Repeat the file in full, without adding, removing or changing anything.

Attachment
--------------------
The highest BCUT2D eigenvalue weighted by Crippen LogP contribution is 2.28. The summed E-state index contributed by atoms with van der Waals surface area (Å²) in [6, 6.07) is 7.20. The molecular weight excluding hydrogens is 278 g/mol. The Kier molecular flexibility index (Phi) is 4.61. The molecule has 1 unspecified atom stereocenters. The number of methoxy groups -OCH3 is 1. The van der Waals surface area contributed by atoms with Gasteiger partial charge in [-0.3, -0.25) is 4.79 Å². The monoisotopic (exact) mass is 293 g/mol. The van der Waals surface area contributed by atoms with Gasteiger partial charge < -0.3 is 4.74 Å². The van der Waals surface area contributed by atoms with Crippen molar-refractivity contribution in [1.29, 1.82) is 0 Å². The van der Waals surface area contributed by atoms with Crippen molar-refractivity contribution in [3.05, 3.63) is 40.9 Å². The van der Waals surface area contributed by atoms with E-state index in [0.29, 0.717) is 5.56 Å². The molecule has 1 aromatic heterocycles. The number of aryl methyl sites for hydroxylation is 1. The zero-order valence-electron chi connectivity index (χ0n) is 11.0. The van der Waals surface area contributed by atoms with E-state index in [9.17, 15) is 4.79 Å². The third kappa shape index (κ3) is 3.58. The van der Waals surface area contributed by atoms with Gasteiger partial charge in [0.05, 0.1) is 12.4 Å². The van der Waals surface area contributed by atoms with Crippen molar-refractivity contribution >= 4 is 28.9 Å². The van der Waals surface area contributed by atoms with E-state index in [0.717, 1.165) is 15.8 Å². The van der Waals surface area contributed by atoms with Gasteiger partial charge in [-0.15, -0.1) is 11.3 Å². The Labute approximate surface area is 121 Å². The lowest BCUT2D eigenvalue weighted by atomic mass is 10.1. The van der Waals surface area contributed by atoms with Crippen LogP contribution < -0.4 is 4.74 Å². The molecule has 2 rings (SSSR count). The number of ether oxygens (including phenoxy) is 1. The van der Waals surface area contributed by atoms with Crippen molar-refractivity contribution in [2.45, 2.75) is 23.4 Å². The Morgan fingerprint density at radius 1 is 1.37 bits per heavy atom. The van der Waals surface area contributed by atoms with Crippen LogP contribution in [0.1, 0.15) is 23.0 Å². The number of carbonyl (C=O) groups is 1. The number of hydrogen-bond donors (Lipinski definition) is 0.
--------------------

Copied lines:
The highest BCUT2D eigenvalue weighted by Crippen LogP contribution is 2.28. The summed E-state index contributed by atoms with van der Waals surface area (Å²) in [6, 6.07) is 7.20. The molecular weight excluding hydrogens is 278 g/mol. The Kier molecular flexibility index (Phi) is 4.61. The molecule has 1 unspecified atom stereocenters. The number of methoxy groups -OCH3 is 1. The van der Waals surface area contributed by atoms with Gasteiger partial charge in [-0.3, -0.25) is 4.79 Å². The monoisotopic (exact) mass is 293 g/mol. The van der Waals surface area contributed by atoms with Gasteiger partial charge < -0.3 is 4.74 Å². The van der Waals surface area contributed by atoms with Crippen molar-refractivity contribution in [1.29, 1.82) is 0 Å². The van der Waals surface area contributed by atoms with Crippen molar-refractivity contribution in [3.05, 3.63) is 40.9 Å². The van der Waals surface area contributed by atoms with E-state index in [0.29, 0.717) is 5.56 Å². The molecule has 1 aromatic heterocycles. The number of aryl methyl sites for hydroxylation is 1. The zero-order valence-electron chi connectivity index (χ0n) is 11.0. The van der Waals surface area contributed by atoms with E-state index in [9.17, 15) is 4.79 Å². The third kappa shape index (κ3) is 3.58. The van der Waals surface area contributed by atoms with Gasteiger partial charge in [0.05, 0.1) is 12.4 Å². The van der Waals surface area contributed by atoms with Crippen molar-refractivity contribution >= 4 is 28.9 Å². The van der Waals surface area contributed by atoms with E-state index in [0.717, 1.165) is 15.8 Å². The van der Waals surface area contributed by atoms with Gasteiger partial charge in [-0.15, -0.1) is 11.3 Å². The Labute approximate surface area is 121 Å². The lowest BCUT2D eigenvalue weighted by atomic mass is 10.1. The van der Waals surface area contributed by atoms with Crippen LogP contribution < -0.4 is 4.74 Å². The molecule has 2 rings (SSSR count). The number of ether oxygens (including phenoxy) is 1. The van der Waals surface area contributed by atoms with Crippen molar-refractivity contribution in [2.45, 2.75) is 23.4 Å². The Morgan fingerprint density at radius 1 is 1.37 bits per heavy atom. The van der Waals surface area contributed by atoms with Crippen LogP contribution in [0.1, 0.15) is 23.0 Å². The number of carbonyl (C=O) groups is 1. The number of hydrogen-bond donors (Lipinski definition) is 0.